Memoir: the new normal

May 28, 2015


If you want a snapshot of the next generation of Australian writers, then the Emerging Writer’s Festival, from May 26th to June 5th, is a good place to start. Although the program covers more than sixty events, with a wide range of topics and genres, it’s interesting to note that many of them relate to memoir: ‘Writer’s Memoir Night School,’ ‘#selfies,’ ‘Mixtape Memoirs,’ and ‘The Early Words – Writing & Family.’ Memoir has typically been the play pit of older writers, and the genre is often criticized for being self-absorbed. But these perceptions may well be shifting with the next generation of Australian writers.


The rise of 20-something memoir

Memoir has been booming since the 90’s, with the rise of the ‘nobody’ memoir. But the increase in young writers publishing personal narratives is a more recent phenomenon. Lou Heinrich, reviewing the rush of 20-something memoirs, explains: “Gone are the days when memoir was the sole territory of fading celebs and political backstabbers. Instead, in Australia at least, the landscape belongs to the young.” She cites examples like Lorelei Vashti’s Dress Memory, Luke Ryan’s A Funny Thing Happened on the way to Chemo, and Liam Pieper’s The Feel Good Hit of the Year.You could add Benjamin Law’s memoir, The Family Law, to the list, as well as Joel Mears’ collection of personal essays, We’re all Going to Die (Especially Me), and Oliver Mol’s ‘double coming of age’ memoir, Lion Attack!

It’s clear that young writers are increasingly gravitating to the genre. What’s less clearly defined is what has changed in the literary and cultural landscape to explain the sudden surge of young memoir. To find out more, we went straight to the source.


The communal diary & changing cultural norms

Luke Ryan (A Funny Thing Happened on the way to Chemo) and Oliver Mol (Lion Attack!) are two writers synonymous with young memoir. At a recent ‘in-conversation’ event hosted by Readings in St Kilda, they had a wide-ranging discussion on the highs and lows of a debut, the definition of non-fiction, and new publishing platforms.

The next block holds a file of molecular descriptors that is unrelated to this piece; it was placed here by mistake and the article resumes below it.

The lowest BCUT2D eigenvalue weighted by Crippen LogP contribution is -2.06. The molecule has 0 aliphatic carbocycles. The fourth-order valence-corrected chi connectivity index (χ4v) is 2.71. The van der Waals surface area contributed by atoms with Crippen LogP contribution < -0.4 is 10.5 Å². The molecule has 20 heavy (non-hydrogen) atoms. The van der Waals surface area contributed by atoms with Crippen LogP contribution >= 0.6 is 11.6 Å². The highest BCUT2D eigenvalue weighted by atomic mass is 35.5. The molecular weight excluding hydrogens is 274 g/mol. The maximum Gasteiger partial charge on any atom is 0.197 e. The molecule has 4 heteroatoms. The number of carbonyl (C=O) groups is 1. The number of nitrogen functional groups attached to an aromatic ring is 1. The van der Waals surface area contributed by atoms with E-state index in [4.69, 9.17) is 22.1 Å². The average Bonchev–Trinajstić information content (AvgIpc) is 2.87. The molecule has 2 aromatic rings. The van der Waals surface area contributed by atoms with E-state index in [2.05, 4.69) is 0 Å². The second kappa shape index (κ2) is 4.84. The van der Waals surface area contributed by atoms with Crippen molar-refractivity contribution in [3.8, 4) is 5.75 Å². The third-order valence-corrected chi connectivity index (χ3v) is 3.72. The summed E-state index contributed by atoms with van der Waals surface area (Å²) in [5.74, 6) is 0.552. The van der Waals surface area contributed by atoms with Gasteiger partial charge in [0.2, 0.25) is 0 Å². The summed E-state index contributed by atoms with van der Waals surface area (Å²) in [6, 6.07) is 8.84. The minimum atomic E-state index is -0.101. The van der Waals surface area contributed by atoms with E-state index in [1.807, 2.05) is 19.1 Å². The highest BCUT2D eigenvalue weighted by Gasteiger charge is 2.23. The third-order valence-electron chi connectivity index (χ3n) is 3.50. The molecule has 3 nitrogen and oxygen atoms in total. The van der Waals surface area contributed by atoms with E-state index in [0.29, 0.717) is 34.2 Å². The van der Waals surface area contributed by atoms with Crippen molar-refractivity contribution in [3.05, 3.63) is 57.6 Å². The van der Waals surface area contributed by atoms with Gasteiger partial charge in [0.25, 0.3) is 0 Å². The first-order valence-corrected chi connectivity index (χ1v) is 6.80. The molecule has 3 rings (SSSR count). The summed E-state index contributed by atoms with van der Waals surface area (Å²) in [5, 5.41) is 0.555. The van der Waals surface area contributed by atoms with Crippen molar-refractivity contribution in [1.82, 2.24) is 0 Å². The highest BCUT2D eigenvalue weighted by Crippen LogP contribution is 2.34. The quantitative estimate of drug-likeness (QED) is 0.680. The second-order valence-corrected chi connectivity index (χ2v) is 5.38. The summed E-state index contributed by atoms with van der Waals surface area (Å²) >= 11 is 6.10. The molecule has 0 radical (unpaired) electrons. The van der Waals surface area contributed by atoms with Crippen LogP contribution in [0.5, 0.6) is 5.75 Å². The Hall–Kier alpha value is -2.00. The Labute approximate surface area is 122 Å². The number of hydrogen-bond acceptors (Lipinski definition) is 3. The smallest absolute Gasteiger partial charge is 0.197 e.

In the Q&A that followed, we asked for their thoughts on the upward trajectory of young memoir. “People have always written diaries,” Oliver explained, “the difference is that now we have this communal diary called the Internet.” Although there’s a big difference between writing a diary and publishing it, Oliver believes in the flywheel effect: the more people who share their stories in the communal diary, the more it encourages others to share their own experiences, which in turn encourages others – and the flywheel gains momentum. Sharing personal stories, even amongst a peer group, legitimises those stories and places them in a broader context; it gives permission for new narratives to exist outside traditional memoir, providing a platform for new voices.  

Luke Ryan attributed the rise in young memoir to changing cultural norms. As he explains, “Our generation has grown up with the idea of self-expression. It’s something that we’re used to, something we’re comfortable with, even if our parents aren’t.” In his freelance writing assignments for major publications, he is often asked to write himself into the narrative, to relate a general topic on a personal level, “because that’s a more engaging way of telling a story.” The first person pronoun is “part of our language”.


Memoir: the new normal

The common theme underpinning their explanations is the normalisation of memoir, through greater access to publishing platforms and new cultural capital in the first person pronoun.

In saying all this, the genre still carries the stigma of self-absorption. In the introduction to Luke’s book, he is explicitly self-conscious about publishing a memoir. He writes, “I do, on occasion, feel a certain sense of apprehension that I don’t deserve to be writing a book about myself at the undeniably young age of twenty-eight. After all, who am I to tell you about life? What have I achieved?” This self-consciousness exists in part because there’s a lot of toxic, self-indulgent, poorly written memoir, both young and old. But the most recent young Australian memoirists have raised the bar; self-critical, self-deprecating, and curious about others, they have written highly personal, engaging and relatable stories. 


Sam